tension failure

primary tension failure

In reinforced concrete, failure that is induced by plastic deformation of the steel reinforcing rods.
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The results of experiments show that the shear failure of reinforced concrete (RC) slender beams without stirrups is always governed by diagonal tension failure mode rather than compression failure mode.
Altec chose to provide extra engineered reinforcement at these locations since they tend to be the most frequent tension failure points for all earphones.
All the groups of glulam beams tested in four-point bending exhibited tension failure in the wood with the exception of one prestressed glulam beam that failed in compression.
The internal stability of the wall is checked against tension failure and pull out failure.
In effect, therefore, a tension failure was initiated in the surface material of the wall.
In effect, therefore, tension failure was initiated in the surface material of the wall.
When loaded to failure following the completion of fatigue testing, all three specimens exhibited a tension failure near the bottom of the beam between the load heads that initiated at a finger joint or knot.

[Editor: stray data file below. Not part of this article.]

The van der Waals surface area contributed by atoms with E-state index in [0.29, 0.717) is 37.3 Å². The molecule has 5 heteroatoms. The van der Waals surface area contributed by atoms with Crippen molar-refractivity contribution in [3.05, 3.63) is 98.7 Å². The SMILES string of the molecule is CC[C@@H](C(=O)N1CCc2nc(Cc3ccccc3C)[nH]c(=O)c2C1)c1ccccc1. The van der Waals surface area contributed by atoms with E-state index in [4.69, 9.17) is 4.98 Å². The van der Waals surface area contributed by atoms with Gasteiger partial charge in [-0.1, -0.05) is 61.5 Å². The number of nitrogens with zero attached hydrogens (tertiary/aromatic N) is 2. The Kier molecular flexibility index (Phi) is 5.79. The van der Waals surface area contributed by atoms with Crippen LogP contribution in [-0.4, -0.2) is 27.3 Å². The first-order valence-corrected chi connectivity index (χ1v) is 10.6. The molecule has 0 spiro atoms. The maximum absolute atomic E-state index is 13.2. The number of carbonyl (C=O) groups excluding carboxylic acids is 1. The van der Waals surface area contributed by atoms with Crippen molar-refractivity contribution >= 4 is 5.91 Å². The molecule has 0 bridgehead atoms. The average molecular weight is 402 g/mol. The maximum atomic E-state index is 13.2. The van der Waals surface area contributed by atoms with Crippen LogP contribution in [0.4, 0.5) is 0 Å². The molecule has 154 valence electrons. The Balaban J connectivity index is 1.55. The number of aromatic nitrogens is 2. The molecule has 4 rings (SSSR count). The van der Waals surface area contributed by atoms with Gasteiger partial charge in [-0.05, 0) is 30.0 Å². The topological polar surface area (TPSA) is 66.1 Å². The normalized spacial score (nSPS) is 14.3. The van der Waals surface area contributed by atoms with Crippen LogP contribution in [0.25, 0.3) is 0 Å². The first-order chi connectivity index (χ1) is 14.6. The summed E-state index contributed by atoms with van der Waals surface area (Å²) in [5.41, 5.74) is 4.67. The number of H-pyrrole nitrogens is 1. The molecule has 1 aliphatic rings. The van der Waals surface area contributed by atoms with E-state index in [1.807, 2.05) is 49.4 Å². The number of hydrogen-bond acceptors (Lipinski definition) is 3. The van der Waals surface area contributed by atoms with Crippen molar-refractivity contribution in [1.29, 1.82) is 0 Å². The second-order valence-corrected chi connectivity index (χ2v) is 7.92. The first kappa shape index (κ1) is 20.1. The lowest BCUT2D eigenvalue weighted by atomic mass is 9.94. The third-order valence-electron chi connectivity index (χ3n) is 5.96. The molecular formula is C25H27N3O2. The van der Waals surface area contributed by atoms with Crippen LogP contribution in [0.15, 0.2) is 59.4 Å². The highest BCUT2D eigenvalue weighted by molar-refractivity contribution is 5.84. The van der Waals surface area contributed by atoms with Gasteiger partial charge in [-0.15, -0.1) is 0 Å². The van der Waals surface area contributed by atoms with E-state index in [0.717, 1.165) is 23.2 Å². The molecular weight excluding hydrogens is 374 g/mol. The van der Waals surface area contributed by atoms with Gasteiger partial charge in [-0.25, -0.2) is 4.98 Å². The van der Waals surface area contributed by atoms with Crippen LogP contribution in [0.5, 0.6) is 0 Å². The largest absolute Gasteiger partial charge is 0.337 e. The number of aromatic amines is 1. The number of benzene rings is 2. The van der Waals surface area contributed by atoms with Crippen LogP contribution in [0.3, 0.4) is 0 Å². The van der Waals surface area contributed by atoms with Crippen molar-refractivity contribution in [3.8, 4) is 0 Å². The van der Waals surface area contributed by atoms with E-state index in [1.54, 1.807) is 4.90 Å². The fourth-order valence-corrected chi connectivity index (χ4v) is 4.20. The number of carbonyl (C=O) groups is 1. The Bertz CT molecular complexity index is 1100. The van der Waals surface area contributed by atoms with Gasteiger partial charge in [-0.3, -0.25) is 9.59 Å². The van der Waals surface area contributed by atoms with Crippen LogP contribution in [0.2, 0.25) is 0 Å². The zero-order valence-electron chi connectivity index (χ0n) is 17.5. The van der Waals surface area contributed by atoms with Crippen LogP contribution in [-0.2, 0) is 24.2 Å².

This indicates that additional shear reinforcement of a laminated fiber reinforced beam can further increase the beam capacity by shifting the failure mode to tension failure.
Most specimens in the three groups (male-female, reverse, and feather) failed mainly in simple tension characterized by a combination of brash tension failure and splitting of wood fibers.
In reality, a combination of shear and tension failure occur.
Failure type Tension strength (psi) 2 Straight grain 9,624 Mean = 9,855 6 tension failure 10,074 SD = 720 10 9,008 COV% = 7.
In heavy timber framing with rectangular mortise and tenon joints, this behavior is cited as potentially advantageous because it may give a warning of overloading and potential impending failure, in contrast to sudden tenon shear or tension failures which could lead to catastrophic structural failures (Schmidt and Scholl 2000, Burnett et al.